Then he withdrew with his family.

  Victor said he and Anna were both puzzled at their reception, and could not understand why the fact of their being married, and coming from the valley, should have gained them admittance, after that first odd show of terror. They ate, and unrolled their packs, and then the old man appeared again with milk for them, and cheese. The woman remained behind, but the younger man, out of curiosity, accompanied the elder.

  Victor thanked the old fellow for his hospitality, and said that now they would sleep, and in the morning, soon after sunrise, they would climb to the summit of the mountain.

  "Is the way easy?" he asked.

  "It is not difficult," came the reply. "I would offer to send someone with you, but no one cares to go."

  His manner was diffident, and Victor said he glanced again at Anna.

  "Your wife will be all right in the house here," he said. "We will take care of her."

  "My wife will climb with me," said Victor. "She won't want to stay behind."

  A look of anxiety came into the old man's face.

  "It is better that your wife does not go up Monte Verità," he said. "It will be dangerous."

  "Why is it dangerous for me to go up Monte Verità?" asked Anna.

  The old man looked at her, his anxiety deepening. "For girls," he said, "for women, it is dangerous."

  "But how?" asked Anna. "Why? You told my husband the path is easy."

  "It is not the path that is dangerous," he answered; "my son can set you on the path. It is because of the..." and Victor said he used a word that neither he nor Anna understood, but that it sounded like 'sacerdotessa', or 'sacerdozio'."

  "That's priestess, or priesthood," said Victor. "It can't be that. I wonder what on earth he means?"

  The old man, anxious and distressed, looked from one to the other of them.

  "It is safe for you to climb Monte Verità, and to descend again," he repeated to Victor, "but not for your wife. They have great power, the 'sacerdotesse'. Here in the village we are always in fear for our young girls, for our women."

  Victor said the whole thing sounded like an African travel tale, where a tribe of wild men pounced out of the jungle and carried off the female population into captivity.

  "I don't know what he's talking about," he said to Anna, "but I suppose they are riddled with some sort of superstition, which will appeal to you, with your Welsh blood."

  He laughed, he told me, making light of it, and then, being confoundedly sleepy, arranged their mattresses in front of the fire. Bidding the old man good evening, he and Anna settled themselves for the night.

  He slept soundly, in the profound sleep that comes after climbing, and woke suddenly, just before daybreak, to the sound of a cock crowing in the village outside.

  He turned over on his side to see if Anna was awake. The mattress was thrown back, and bare. Anna had gone...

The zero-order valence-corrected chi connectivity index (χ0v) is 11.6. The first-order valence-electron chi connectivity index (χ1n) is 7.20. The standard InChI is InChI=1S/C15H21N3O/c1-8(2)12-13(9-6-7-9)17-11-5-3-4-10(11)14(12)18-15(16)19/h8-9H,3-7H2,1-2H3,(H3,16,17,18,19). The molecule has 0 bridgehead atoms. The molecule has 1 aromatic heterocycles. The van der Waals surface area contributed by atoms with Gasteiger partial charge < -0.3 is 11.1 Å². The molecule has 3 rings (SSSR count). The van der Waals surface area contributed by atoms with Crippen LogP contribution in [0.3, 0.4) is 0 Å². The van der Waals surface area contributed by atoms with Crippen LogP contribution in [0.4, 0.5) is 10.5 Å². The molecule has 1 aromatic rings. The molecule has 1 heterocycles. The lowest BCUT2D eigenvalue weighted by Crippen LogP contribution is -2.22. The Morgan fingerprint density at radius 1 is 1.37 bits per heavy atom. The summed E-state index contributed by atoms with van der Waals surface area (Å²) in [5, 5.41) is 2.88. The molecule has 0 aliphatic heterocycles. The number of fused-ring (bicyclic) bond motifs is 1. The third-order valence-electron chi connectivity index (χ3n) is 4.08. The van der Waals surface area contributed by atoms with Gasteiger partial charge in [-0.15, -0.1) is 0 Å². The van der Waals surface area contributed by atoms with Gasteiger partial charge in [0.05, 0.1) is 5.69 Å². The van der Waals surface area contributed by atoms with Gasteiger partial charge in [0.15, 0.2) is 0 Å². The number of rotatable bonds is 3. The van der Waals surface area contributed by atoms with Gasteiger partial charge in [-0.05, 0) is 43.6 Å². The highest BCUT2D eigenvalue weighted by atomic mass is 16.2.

No one was yet astir in the house, Victor said, and the only sound was the cock crowing. He got up and put on his shoes and coat, went to the door and stepped outside.

  It was the cold, still moment that comes just before sunrise. The last few stars were paling in the sky. Clouds hid the valley, some thousands of feet below. Only here, near the summit of the mountain, was it clear.

  At first Victor felt no misgiving. He knew by this time that Anna was capable of looking after herself and was as sure-footed as he—more so, possibly. She would t
ake no foolish risks, and anyway the old man had told them that the climb was not dangerous. He felt hurt, though, that she had not waited for him. It was breaking the promise that they should always climb together. And he had no idea how much of a start she had in front of him. The only thing he could do was to follow her as swiftly as he could.

  He went back into the room to collect their rations for the day—she had not thought of that. Their packs they could fetch later, for the descent, and they would probably have to accept hospitality here for another night.

  His movements must have roused his host, for suddenly the old man appeared from the inner room and stood beside him. His eye fell on Anna's empty mattress, then he searched Victor's eyes, almost in accusation.

  "My wife has gone on ahead," Victor said. "I am going to follow her."

  The old man looked very grave. He went to the open door and stood there, staring away from the village, up the mountain.

  "It was wrong to let her go," he said, "you should not have permitted it." He appeared very distressed, Victor said, and shook his head to and fro, murmuring to himself.

  "It's all right," said Victor. "I shall soon catch her up, and we shall probably be back again, soon after midday."

  He put his hand on the old fellow's arm, to reassure him.